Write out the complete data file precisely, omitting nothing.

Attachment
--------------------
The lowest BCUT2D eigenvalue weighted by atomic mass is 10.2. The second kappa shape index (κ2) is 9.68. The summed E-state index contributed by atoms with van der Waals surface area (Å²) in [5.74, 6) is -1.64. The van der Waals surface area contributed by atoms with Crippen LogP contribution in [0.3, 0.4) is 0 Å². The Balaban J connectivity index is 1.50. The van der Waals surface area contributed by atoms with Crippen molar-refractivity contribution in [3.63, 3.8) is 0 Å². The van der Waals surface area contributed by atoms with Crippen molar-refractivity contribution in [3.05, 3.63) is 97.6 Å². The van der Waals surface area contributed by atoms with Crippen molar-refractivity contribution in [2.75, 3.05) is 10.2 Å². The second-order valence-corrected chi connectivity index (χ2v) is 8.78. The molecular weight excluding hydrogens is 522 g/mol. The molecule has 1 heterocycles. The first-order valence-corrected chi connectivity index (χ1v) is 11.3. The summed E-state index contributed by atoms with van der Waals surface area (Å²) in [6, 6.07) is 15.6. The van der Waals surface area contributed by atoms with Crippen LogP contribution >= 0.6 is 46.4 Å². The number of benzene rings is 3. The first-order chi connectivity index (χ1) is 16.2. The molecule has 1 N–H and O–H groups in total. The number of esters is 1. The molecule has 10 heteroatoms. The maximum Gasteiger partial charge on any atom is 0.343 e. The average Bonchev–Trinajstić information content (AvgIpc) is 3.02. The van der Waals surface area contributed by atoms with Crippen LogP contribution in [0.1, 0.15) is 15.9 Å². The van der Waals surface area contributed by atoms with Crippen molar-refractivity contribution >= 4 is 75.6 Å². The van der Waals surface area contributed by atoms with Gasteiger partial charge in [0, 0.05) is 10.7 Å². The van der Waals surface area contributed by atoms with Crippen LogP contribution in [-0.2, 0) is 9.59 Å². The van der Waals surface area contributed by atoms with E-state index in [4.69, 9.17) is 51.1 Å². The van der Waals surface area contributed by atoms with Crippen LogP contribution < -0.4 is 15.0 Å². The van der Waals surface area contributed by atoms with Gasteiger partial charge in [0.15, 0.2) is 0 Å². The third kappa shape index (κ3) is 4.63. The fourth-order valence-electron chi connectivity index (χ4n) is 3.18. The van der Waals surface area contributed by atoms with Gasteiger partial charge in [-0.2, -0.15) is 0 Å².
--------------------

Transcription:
The lowest BCUT2D eigenvalue weighted by atomic mass is 10.2. The second kappa shape index (κ2) is 9.68. The summed E-state index contributed by atoms with van der Waals surface area (Å²) in [5.74, 6) is -1.64. The van der Waals surface area contributed by atoms with Crippen LogP contribution in [0.3, 0.4) is 0 Å². The Balaban J connectivity index is 1.50. The van der Waals surface area contributed by atoms with Crippen molar-refractivity contribution in [3.63, 3.8) is 0 Å². The van der Waals surface area contributed by atoms with Crippen molar-refractivity contribution in [3.05, 3.63) is 97.6 Å². The van der Waals surface area contributed by atoms with Crippen molar-refractivity contribution in [2.75, 3.05) is 10.2 Å². The second-order valence-corrected chi connectivity index (χ2v) is 8.78. The molecular weight excluding hydrogens is 522 g/mol. The molecule has 1 heterocycles. The first-order valence-corrected chi connectivity index (χ1v) is 11.3. The summed E-state index contributed by atoms with van der Waals surface area (Å²) in [6, 6.07) is 15.6. The van der Waals surface area contributed by atoms with Crippen LogP contribution >= 0.6 is 46.4 Å². The number of benzene rings is 3. The first-order chi connectivity index (χ1) is 16.2. The molecule has 1 N–H and O–H groups in total. The number of esters is 1. The molecule has 10 heteroatoms. The maximum Gasteiger partial charge on any atom is 0.343 e. The average Bonchev–Trinajstić information content (AvgIpc) is 3.02. The van der Waals surface area contributed by atoms with Crippen LogP contribution in [0.1, 0.15) is 15.9 Å². The van der Waals surface area contributed by atoms with Crippen molar-refractivity contribution >= 4 is 75.6 Å². The van der Waals surface area contributed by atoms with Gasteiger partial charge in [0, 0.05) is 10.7 Å². The van der Waals surface area contributed by atoms with Crippen LogP contribution in [-0.2, 0) is 9.59 Å². The van der Waals surface area contributed by atoms with E-state index in [4.69, 9.17) is 51.1 Å². The van der Waals surface area contributed by atoms with Crippen LogP contribution < -0.4 is 15.0 Å². The van der Waals surface area contributed by atoms with Gasteiger partial charge in [0.15, 0.2) is 0 Å². The third kappa shape index (κ3) is 4.63. The fourth-order valence-electron chi connectivity index (χ4n) is 3.18. The van der Waals surface area contributed by atoms with Gasteiger partial charge in [-0.2, -0.15) is 0 Å².